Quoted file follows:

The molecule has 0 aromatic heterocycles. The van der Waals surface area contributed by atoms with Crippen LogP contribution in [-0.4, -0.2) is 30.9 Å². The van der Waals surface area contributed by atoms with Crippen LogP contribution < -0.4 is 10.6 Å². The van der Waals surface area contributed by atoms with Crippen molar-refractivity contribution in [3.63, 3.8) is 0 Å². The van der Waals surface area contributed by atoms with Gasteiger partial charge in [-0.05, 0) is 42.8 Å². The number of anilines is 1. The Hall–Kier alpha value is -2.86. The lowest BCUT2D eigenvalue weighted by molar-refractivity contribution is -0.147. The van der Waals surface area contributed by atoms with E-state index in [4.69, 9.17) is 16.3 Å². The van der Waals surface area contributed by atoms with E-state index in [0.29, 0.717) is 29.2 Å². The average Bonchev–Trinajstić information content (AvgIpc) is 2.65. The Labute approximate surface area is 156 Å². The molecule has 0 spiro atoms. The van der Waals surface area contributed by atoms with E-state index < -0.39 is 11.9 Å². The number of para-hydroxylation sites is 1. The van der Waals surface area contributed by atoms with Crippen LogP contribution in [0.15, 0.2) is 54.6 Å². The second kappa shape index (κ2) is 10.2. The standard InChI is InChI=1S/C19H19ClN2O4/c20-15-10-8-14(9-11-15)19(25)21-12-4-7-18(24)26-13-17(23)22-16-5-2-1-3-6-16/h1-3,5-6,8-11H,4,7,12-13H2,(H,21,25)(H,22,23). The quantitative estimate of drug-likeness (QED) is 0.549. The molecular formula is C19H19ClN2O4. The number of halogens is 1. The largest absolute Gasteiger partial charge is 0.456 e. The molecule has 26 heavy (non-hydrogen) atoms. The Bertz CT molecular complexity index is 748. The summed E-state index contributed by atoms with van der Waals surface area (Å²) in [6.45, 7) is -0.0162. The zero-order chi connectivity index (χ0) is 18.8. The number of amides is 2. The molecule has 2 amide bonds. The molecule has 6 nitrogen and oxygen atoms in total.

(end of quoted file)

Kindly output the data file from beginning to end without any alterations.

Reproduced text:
The molecule has 0 aromatic heterocycles. The van der Waals surface area contributed by atoms with Crippen LogP contribution in [-0.4, -0.2) is 30.9 Å². The van der Waals surface area contributed by atoms with Crippen LogP contribution < -0.4 is 10.6 Å². The van der Waals surface area contributed by atoms with Crippen molar-refractivity contribution in [3.63, 3.8) is 0 Å². The van der Waals surface area contributed by atoms with Gasteiger partial charge in [-0.05, 0) is 42.8 Å². The number of anilines is 1. The Hall–Kier alpha value is -2.86. The lowest BCUT2D eigenvalue weighted by molar-refractivity contribution is -0.147. The van der Waals surface area contributed by atoms with E-state index in [4.69, 9.17) is 16.3 Å². The van der Waals surface area contributed by atoms with E-state index in [0.29, 0.717) is 29.2 Å². The average Bonchev–Trinajstić information content (AvgIpc) is 2.65. The Labute approximate surface area is 156 Å². The molecule has 0 spiro atoms. The van der Waals surface area contributed by atoms with E-state index < -0.39 is 11.9 Å². The number of para-hydroxylation sites is 1. The van der Waals surface area contributed by atoms with Crippen LogP contribution in [0.15, 0.2) is 54.6 Å². The second kappa shape index (κ2) is 10.2. The standard InChI is InChI=1S/C19H19ClN2O4/c20-15-10-8-14(9-11-15)19(25)21-12-4-7-18(24)26-13-17(23)22-16-5-2-1-3-6-16/h1-3,5-6,8-11H,4,7,12-13H2,(H,21,25)(H,22,23). The quantitative estimate of drug-likeness (QED) is 0.549. The molecular formula is C19H19ClN2O4. The number of halogens is 1. The largest absolute Gasteiger partial charge is 0.456 e. The molecule has 26 heavy (non-hydrogen) atoms. The Bertz CT molecular complexity index is 748. The summed E-state index contributed by atoms with van der Waals surface area (Å²) in [6.45, 7) is -0.0162. The zero-order chi connectivity index (χ0) is 18.8. The number of amides is 2. The molecule has 2 amide bonds. The molecule has 6 nitrogen and oxygen atoms in total.